How Will My Large Equipment Be Shipped?
Usually, the only option for shipping a piece of large equipment is to load it into a flatbed trailer, such as a lowboy or a step-deck trailer. These types of flatbed trailers are preferred because they reduce the height of your load – making it less likely that it will qualify as an oversize load.
It is typically not possible or desirable to ship large equipment within an enclosed trailer. This is only possible for some types of relatively small machinery like skid-steer loaders or small farm tractors.
Even then, it does not make much sense to choose an enclosed trailer, because this option is more expensive. And while it does provide some protection from the elements, this is not usually a concern for large equipment that will be exposed to the weather in the line of duty.
Do I Need To Buy Insurance When Shipping Large Equipment?
The federal government requires that heavy haul truck companies have $100,000 in cargo insurance. However, some carriers offer policies of up to $1 million for your equipment. It’s best to consult with your carrier to see how much insurance they have, and to ensure your equipment doesn’t exceed their coverage limit.
If you do need additional insurance on your shipment due to its high value, your heavy haul trucking partner will typically be able to contact the insurance company on your behalf and get your shipment insured. You will be responsible for paying an additional fee, but this can be as low as $10 per $100,000 of covered value, so it’s always worth buying additional coverage.
Can I Ship Broken-Down Or Inoperable Large Equipment?
If you need to ship a self-propelled piece of equipment that is inoperable – such as a bulldozer with a failed engine – you may be wondering if this is possible. The answer is “yes,” but you’ll pay additional fees and costs to do so, since the shipping company must use special equipment to load and unload inoperable vehicles.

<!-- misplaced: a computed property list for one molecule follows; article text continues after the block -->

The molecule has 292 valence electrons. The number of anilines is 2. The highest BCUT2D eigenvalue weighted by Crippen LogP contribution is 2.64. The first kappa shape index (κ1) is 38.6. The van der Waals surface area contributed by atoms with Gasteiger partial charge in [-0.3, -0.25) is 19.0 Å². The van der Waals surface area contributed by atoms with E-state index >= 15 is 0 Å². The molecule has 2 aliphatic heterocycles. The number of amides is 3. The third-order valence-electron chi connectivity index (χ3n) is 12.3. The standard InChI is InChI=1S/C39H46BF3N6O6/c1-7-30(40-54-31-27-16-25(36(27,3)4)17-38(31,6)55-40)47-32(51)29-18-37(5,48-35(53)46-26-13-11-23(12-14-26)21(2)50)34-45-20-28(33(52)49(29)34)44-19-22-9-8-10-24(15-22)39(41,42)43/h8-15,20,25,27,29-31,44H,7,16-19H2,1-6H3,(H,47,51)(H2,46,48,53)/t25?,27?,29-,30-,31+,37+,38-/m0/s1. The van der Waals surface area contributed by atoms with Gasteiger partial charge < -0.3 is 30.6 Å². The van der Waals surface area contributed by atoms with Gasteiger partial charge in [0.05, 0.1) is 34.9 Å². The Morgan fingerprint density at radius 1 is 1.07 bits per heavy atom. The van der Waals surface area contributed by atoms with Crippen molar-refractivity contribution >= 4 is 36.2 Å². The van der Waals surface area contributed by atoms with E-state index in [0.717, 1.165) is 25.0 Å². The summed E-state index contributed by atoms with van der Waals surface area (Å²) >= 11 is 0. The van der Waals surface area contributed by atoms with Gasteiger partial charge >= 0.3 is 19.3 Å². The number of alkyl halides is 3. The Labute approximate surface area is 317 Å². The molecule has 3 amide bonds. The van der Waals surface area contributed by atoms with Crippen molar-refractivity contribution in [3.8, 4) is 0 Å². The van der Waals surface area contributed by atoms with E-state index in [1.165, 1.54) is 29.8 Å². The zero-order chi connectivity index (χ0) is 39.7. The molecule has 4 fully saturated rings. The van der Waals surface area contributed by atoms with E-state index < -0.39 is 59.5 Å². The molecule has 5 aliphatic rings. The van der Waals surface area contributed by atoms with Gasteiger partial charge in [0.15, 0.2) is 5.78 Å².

Unless you are specifically shipping the equipment to be repaired because it cannot be repaired on-site, it may be worth considering the cost of repairing it before shipment. In some cases, it may make more financial sense to restore the equipment to an operable state in order to save on the high fees and costs of loading and unloading during the shipping process.
Need Help Shipping Large Equipment? Got More Questions? Get In Touch With Us Now!
At A-1 Auto Transport, we’re leading shipping brokers for large equipment in the United States, and we have an extensive network of skilled, qualified professionals who can help you move equipment and machinery of any size.
If you have questions or need a quote for moving your large equipment, don't wait. Contact A-1 Auto Transport online now, or give us a call at (800) 452-2880 to speak with an agent and get the help you need right away.
Written By:Joe Webster
Joe Webster began his journey in the auto transport field by attending the University of Southern California (USC), where he graduated with a Bachelor of Business Marketing.
After college, he started his career in the auto transport industry from the bottom up and has done virtually every job there is to do at A-1 Auto Transport, including but not limited to: Truck Driver, Dispatch, Sales, PR, Bookkeeping, Transport Planner, Transport Manager, International Transport Manager, Brokering, Customer Service, and Marketing. Working with his mentor Tony Taylor, Joe Webster has learned the ins and outs of this industry which is largely misunderstood.
With over 30 years experience in the industry, we've been helping people ship their vehicles, motorcycles, RV's, heavy equipment, household goods and more across the country or overseas without a hitch. Ask us anything.